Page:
What can a large corporation do when it comes under scrutiny for poor diversity efforts?

03 June 2019

Building and nurturing a diverse workforce may have risen to the top of HR considerations in recent years, but behind closed doors, it seems the positive headlines don’t always translate into daily practice. In an internal message board, IT giant Microsoft recently came under fire from a female programme manager employed by the company who doubted their commitment to boosting diversity.

Criticising the company for their ‘discriminatory hiring’, her posts on the message board questioned Microsoft’s diversity stance and the company’s genuine commitment to improving inclusion.

“Does Microsoft have any plans to end the current policy that financially incentivizes discriminatory hiring practices? To be clear, I am referring to the fact that senior leadership is awarded more money if they discriminate against Asians and white men,” one of her posts read.

“I have an ever-increasing file of white male Microsoft employees who have faced outright and overt discrimination because they had the misfortune of being born both white and male. This is unacceptable.” 

The employee condemned the financial bonuses awarded to senior leadership teams for hiring female or minority employees – and understandably so. While quotas can be a good starting place to increase diversity in the workplace, the will to create inclusivity in a business should not be driven by personal financial gain. Attaching performance metrics to diversity recruiting will not promote culture change, as another post on the internal message board highlighted:

“We must immediately cease the practice of attaching financial incentives and performance metrics to ‘diversity hiring’ – as long as we give more money and higher annual reviews explicitly for not hiring/promoting white men and Asians, this will continue to be a serious problem at the company.”

Microsoft’s response was somewhat predictable, with a member of the firm’s employee investigations team stating that they do not tolerate any form of discrimination. They further explained how linking compensation to diversity aspirations is important in getting executive buy-in to something they strongly believe in.

The tech giant also made a point to state that there had been a significant amount of pro-diversity counterpoints expressed in the comment threads, and that the criticism of their practices came from a small number of employees numbering in the dozens. However, Quartz reports that one of the most active anti-diversity threads included more than 800 comments.

The response has naturally drawn criticism from other employees who feel the company simply pays lip service to diversity but takes little meaningful action to reinforce them at a cultural level. Rather than refuting the points made on the board and playing down their significance, the company would be wise to get back to basics and focus on measures that all employees agree are effective in driving inclusion in the organisational culture of the business.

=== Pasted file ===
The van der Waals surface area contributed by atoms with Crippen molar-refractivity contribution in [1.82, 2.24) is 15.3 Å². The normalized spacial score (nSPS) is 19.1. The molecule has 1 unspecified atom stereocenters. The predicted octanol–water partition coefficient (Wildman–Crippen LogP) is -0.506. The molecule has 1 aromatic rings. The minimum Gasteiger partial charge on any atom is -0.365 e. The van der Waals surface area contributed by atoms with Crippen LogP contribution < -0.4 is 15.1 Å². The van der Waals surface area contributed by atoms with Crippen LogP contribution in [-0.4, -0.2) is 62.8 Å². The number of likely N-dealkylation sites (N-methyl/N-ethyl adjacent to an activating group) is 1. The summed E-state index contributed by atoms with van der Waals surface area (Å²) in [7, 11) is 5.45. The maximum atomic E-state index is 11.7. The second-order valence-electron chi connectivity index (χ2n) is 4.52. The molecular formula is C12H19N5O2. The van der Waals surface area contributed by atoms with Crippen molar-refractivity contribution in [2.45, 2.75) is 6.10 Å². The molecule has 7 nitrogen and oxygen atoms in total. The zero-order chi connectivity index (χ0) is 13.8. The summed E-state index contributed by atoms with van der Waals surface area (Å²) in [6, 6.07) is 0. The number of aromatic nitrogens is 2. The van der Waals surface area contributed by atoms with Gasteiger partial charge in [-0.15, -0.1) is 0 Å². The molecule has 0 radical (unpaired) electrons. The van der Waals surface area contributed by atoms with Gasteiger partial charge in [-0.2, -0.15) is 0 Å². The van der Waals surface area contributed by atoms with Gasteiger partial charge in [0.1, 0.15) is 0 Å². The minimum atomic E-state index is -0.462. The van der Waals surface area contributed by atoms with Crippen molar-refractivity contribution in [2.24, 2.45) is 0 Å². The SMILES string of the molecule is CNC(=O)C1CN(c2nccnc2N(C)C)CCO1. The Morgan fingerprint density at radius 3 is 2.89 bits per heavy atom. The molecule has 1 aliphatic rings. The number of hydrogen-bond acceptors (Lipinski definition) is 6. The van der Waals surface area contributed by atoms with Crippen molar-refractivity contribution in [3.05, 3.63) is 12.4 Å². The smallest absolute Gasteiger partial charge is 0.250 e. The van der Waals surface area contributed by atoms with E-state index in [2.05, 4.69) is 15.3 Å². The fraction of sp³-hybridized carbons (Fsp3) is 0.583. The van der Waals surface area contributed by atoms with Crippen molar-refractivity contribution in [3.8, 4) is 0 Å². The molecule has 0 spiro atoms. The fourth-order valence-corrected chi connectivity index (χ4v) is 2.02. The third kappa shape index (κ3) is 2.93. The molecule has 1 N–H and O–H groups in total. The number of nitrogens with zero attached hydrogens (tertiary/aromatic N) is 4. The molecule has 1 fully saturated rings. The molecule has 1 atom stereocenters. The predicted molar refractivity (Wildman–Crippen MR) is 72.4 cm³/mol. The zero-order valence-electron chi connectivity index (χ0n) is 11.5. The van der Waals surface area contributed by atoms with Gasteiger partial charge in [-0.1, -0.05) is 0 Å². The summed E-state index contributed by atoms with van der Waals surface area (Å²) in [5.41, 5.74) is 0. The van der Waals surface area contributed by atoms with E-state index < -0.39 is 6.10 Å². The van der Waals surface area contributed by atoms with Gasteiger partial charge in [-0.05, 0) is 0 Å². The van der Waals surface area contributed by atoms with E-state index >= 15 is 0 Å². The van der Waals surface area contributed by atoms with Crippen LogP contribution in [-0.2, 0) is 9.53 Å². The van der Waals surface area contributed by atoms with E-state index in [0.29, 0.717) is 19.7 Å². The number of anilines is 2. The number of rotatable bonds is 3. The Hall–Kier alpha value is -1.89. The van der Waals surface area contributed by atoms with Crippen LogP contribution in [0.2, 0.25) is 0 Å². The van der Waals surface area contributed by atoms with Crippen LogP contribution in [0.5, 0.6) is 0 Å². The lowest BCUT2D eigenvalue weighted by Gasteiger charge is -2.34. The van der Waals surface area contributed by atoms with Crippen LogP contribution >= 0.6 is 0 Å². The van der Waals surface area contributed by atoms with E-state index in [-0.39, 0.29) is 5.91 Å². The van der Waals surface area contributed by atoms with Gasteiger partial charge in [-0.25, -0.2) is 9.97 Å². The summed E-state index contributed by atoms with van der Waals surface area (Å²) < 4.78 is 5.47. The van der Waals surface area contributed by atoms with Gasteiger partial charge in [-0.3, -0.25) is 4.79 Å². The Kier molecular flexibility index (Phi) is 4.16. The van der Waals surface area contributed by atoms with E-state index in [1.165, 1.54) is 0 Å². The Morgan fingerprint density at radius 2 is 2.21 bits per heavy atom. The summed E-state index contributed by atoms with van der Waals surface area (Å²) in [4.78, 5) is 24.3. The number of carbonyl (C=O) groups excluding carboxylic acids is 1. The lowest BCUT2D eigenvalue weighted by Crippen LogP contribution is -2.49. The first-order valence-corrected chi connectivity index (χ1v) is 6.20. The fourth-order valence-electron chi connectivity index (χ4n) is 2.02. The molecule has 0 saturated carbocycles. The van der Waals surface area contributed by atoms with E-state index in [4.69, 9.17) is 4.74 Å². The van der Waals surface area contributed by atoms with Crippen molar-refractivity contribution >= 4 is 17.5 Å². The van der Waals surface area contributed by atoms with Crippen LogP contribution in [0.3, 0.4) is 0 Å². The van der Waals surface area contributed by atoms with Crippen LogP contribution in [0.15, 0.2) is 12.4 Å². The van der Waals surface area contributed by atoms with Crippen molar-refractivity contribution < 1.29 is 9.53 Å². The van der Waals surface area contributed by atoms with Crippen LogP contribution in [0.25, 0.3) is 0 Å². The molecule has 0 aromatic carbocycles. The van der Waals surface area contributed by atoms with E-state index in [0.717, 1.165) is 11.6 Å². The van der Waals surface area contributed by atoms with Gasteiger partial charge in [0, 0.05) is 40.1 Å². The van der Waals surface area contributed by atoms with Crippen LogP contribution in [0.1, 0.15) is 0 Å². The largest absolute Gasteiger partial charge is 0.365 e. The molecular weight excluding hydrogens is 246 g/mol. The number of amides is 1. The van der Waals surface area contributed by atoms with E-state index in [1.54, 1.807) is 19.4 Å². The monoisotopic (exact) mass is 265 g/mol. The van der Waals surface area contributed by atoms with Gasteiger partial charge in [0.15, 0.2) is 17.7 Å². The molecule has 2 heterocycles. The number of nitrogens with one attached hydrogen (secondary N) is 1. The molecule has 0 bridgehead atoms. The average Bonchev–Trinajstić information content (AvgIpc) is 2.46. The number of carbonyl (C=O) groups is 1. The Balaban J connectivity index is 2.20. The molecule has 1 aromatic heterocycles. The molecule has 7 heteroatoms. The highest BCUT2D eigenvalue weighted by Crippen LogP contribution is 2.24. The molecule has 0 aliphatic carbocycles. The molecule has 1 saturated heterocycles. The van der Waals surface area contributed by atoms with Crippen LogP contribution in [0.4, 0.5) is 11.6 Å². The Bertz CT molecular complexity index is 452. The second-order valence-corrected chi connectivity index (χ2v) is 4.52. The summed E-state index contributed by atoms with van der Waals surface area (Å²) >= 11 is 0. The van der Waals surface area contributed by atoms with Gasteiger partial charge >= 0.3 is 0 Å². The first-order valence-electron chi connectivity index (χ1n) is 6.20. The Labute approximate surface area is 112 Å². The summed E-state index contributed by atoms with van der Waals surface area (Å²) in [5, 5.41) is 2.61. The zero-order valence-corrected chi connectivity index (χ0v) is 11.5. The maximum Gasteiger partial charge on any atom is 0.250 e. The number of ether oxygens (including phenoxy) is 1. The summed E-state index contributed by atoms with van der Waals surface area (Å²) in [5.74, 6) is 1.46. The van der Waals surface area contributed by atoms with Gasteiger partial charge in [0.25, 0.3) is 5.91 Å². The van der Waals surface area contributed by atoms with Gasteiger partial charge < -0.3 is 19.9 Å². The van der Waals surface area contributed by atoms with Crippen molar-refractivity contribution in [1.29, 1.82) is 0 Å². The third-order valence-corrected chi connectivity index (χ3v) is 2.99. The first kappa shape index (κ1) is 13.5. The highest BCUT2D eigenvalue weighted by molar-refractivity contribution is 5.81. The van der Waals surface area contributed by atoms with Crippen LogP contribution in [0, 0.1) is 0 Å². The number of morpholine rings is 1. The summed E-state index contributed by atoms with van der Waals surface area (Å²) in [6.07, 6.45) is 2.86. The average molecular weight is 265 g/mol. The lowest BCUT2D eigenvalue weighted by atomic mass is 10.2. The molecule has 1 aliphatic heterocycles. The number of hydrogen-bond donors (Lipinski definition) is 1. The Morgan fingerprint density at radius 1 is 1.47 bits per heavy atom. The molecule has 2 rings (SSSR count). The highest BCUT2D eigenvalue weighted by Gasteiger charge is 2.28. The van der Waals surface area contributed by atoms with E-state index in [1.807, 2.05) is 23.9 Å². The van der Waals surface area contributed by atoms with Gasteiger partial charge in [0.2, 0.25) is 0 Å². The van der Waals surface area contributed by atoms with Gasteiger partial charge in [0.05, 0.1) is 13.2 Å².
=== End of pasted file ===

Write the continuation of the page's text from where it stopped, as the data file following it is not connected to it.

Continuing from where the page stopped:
According to an email sent by Microsoft CEO Satya Nadella, Microsoft has instructed its employees that pushing back against the company’s diversity measures may negatively impact their careers.  The situation at Microsoft highlights a worrying trend in the tech industry whereby leaders are quick to impose restrictions on free speech rather than focusing on creating inclusive environments and addressing the issues raised by the people in their teams.

When a large corporation such as Microsoft comes under intense scrutiny by their own employees, they would be wise to reconsider their approach: after all, it’s the employees who experience the culture and the impact of such diversity initiatives day-to-day. If they aren’t working, listening to their concerns rather than rushing to silence the voices speaking up should be the first response from leaders of the company.

“All the leadership are sending out emails that they want to have an inclusive culture, but they’re not willing to take any action other than talk about it,” one employee told Quartz. “They allow people to post these damaging, stereotypical things about women and minorities, and they do nothing about it.”

Instead of treating diversity as a label that can be gained by recruiting a certain number of people into a certain level of the business, corporations such as Microsoft should keep in mind that it’s what’s inside that counts.

A diverse culture is one in which employees feel comfortable speaking up about injustices and all opinions, beliefs and backgrounds are welcome; it is one in which assumptions about minorities do not fuel initiatives but instead, leaders listen to their people and put in place measures that will inspire behavioural change across the business.